CINCINNATI (AP) — If you picture Johnny Appleseed as a loner wearing a tin pot for a hat and flinging apple seeds while meandering through the countryside, experts say you're wrong.
They're hoping that a traveling exhibit funded by an anonymous donation to a western Ohio center and museum will help clear misconceptions about the folk hero and the real man behind the legend.
"We want people around the country to know the real person, not just the myths and folklore," said Cheryl Ogden, director of the Johnny Appleseed Educational Center and Museum at Urbana University in Urbana. "We want them to know John Chapman's values of hard work, compassion and generosity."
Chapman, known as Johnny Appleseed to generations of Americans, was a pioneer nurseryman in the late 18th and early 19th centuries credited with introducing apple trees to portions of Ohio, Indiana, Illinois, Pennsylvania, Kentucky and West Virginia. While colorful stories and films depicting him living outdoors and wearing ragged clothes are probably partially true, researchers doubt he wore a pot on his head or just gave his seedlings and nurseries away.
"He apparently dressed, ate and lived as simply as a human being could," said Andrew Masich, president and CEO of Pittsburgh's Senator John Heinz History Center. "But he made money by selling seeds and planting trees for settlers."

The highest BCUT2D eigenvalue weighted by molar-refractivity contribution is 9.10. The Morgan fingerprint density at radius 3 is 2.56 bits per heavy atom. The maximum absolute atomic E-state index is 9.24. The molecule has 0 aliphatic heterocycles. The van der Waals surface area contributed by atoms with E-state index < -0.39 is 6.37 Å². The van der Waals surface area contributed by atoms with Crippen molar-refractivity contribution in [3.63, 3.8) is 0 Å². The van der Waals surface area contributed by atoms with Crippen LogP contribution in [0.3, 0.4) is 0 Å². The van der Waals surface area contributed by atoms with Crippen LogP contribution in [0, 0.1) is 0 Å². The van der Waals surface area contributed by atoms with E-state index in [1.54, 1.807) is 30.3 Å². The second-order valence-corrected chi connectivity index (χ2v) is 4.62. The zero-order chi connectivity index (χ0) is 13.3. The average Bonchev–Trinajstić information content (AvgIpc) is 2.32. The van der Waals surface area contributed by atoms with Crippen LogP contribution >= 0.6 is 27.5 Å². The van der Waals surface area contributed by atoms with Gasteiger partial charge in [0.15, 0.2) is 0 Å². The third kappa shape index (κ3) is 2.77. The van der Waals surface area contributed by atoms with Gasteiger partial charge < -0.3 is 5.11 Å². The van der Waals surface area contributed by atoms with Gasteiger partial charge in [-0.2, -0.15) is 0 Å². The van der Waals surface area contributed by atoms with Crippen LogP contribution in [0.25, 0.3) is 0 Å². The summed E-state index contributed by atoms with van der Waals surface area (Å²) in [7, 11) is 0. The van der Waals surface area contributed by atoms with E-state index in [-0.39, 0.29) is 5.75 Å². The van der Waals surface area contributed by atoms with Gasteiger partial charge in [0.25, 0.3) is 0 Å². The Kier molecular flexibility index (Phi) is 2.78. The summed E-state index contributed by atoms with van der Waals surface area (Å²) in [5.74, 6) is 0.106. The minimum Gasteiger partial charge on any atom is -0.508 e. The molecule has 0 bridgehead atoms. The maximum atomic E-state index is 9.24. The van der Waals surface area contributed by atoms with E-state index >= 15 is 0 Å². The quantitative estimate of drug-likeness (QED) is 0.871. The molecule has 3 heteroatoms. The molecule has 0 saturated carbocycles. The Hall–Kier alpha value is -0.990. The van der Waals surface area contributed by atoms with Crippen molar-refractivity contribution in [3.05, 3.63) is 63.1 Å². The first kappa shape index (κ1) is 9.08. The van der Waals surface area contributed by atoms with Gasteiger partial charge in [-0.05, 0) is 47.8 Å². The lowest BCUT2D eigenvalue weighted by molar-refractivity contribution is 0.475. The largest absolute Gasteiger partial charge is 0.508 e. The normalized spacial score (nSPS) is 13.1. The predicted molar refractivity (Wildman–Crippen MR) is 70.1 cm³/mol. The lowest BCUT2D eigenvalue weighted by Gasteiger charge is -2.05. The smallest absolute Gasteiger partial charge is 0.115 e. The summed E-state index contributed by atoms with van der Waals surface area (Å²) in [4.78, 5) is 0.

At the same time, there are documented accounts of him going barefoot after giving his shoes to someone in need. He also widely distributed religious tracts as a missionary of the Swedenborgian Church, a Christian faith embracing individualism and spiritual growth.
Chapman, who never married and apparently had no children, was born in 1774 in Leominster, Massachusetts, where a small replica of his home now stands. Researchers say Chapman headed west in the 1790s after the Northwest Territory opened to settlers, and he began planting nurseries with apple seeds from cider mills. He traveled ahead of settlers, selecting sites for his nurseries and planting and caring for the young trees. When settlers eventually arrived, those sites would be ready for sale, and Chapman also sold seedlings for them to plant.
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